FULL ARTICLE FROM BIGTHINK.COM
Slate’s “Who’s Afraid of Aymann Ismail offers up a video portrayal of a successful Christian-Muslims interfaith marriage in Iowa:
LINK TO FACEBOOK VIDEO
Then the Lord saw it, and it displeased Him that there was no justice. (Isaiah 59:15b)
As he approached Jerusalem and saw the city, he wept over it. (Luke 19:41)
We the undersigned, a group of Palestinian-American Christians from several church traditions, call on all faith communities to:
- Denounce the Trump administration’s decision to recognize Jerusalem as the capital of Israel and the decision to move the U.S. Embassy to Jerusalem.
- Lift up, in your places of worship, the plight of Palestinians, Muslims and Christians alike, recognizing that Israeli policies of occupation and apartheid are leading to the virtual extinction of the indigenous Christian population in Palestine.
- Recognize the urgency of ending Israel’s genocidal siege and attacks on the entire Palestinian hostage population of the Gaza Strip.
- Continue to use economic pressure as well as other nonviolent means to compel Israel to end its apartheid practices and policies against the Palestinian people.
We express deep concern at the increasingly hostile direction of Israeli policies and actions, emboldened by the equally aggressive foreign policy stance of the Trump administration toward the Palestinian people. President Trump’s recognition of Jerusalem as Israel’s capital is the final nail in the coffin of the so-called “peace process,” which has now been unmasked as a farce, exposing the United States not as an “honest broker” but as Israel’s unquestioning advocate. There is little doubt that the Trump administration’s Jerusalem decision, although condemned by the overwhelming majority of the international community, will encourage Israel to act with even greater impunity.
FULL ARTICLE FROM MONDOWEISS
Two years ago, the heroic actions of some Kenyan Muslims brought their majority-Christian nation together. The Oscar-nominated film depiction of that heroism may do so again—if many people watch.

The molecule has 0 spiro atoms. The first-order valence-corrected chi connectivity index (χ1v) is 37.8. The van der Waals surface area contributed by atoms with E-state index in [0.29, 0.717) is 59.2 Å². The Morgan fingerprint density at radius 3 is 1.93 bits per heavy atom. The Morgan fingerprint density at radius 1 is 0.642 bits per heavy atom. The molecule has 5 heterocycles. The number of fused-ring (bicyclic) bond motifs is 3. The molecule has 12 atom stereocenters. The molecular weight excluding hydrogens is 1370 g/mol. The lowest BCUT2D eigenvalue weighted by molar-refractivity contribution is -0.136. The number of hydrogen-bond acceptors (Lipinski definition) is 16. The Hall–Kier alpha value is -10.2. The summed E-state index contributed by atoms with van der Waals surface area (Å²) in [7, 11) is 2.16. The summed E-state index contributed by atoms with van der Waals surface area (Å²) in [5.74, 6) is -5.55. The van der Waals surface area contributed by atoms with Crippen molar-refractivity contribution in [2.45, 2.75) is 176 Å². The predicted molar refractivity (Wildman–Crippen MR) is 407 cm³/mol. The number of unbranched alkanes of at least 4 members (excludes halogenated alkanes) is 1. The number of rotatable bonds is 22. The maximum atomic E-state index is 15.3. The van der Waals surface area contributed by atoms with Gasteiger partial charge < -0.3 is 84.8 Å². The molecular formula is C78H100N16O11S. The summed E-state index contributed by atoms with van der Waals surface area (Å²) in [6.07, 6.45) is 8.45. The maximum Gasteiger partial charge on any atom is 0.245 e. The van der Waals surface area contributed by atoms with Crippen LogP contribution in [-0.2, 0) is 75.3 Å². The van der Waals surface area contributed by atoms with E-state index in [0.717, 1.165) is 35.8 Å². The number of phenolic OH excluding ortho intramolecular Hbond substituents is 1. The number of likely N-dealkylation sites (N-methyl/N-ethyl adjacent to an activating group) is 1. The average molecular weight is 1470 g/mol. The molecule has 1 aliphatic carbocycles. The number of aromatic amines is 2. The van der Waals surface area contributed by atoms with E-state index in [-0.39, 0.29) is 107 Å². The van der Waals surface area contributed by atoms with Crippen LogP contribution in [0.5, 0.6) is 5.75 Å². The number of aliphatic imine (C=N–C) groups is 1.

Watu Wote is a fictional retelling of real-life horror. In December 2015, al-Shabaab terrorists stormed a bus headed toward the border with Somalia and demanded Christian passengers separate for targeted execution. Muslim passengers responded, “If you want to kill us, then kill us. There are no Christians here.” The Christian women were given hijabs to wear, while the Christian men were hidden behind bags.
They knew the danger. One year earlier in a similar bus attack, Muslim militants killed 28 Christians who failed to correctly say the Islamic creed.
Filmed on location in Swahili and Somali, the 22-minute film was nominated for the Live Action Short Film category at the 90th Academy Awards.
“The film captures an issue close to Kenyan hearts, that apart from religious differences, we are all Kenyan,” said Timothy Ranji, bishop of the Anglican diocese of Mt. Kenya South. “The downside is that it will be watched by very few Kenyans.”
Access to film is limited in Kenya. The nation ranks 77th worldwide in terms of cinemas per capita, according to UN data. Radio is a far more effective means of communication in the East African nation, Ranji said.
FULL ARTICLE FROM CHRISTIANITY TODAY
Orthodox Christians and Muslims in the Occupied West Bank have joined a march to remember those who were killed by Israeli forces in Gaza.
Palestinian Orthodox Christians have limited their celebrations on Palm Sunday, restricting the occasion to religious rituals to mourn the deaths of 17 Gazans killed in a protest on Friday.
Al Jazeera’s Mohammed Jamjoom reports from Ramallah.
FULL ARTICLE AND VIDEO FROM AL JAZEERA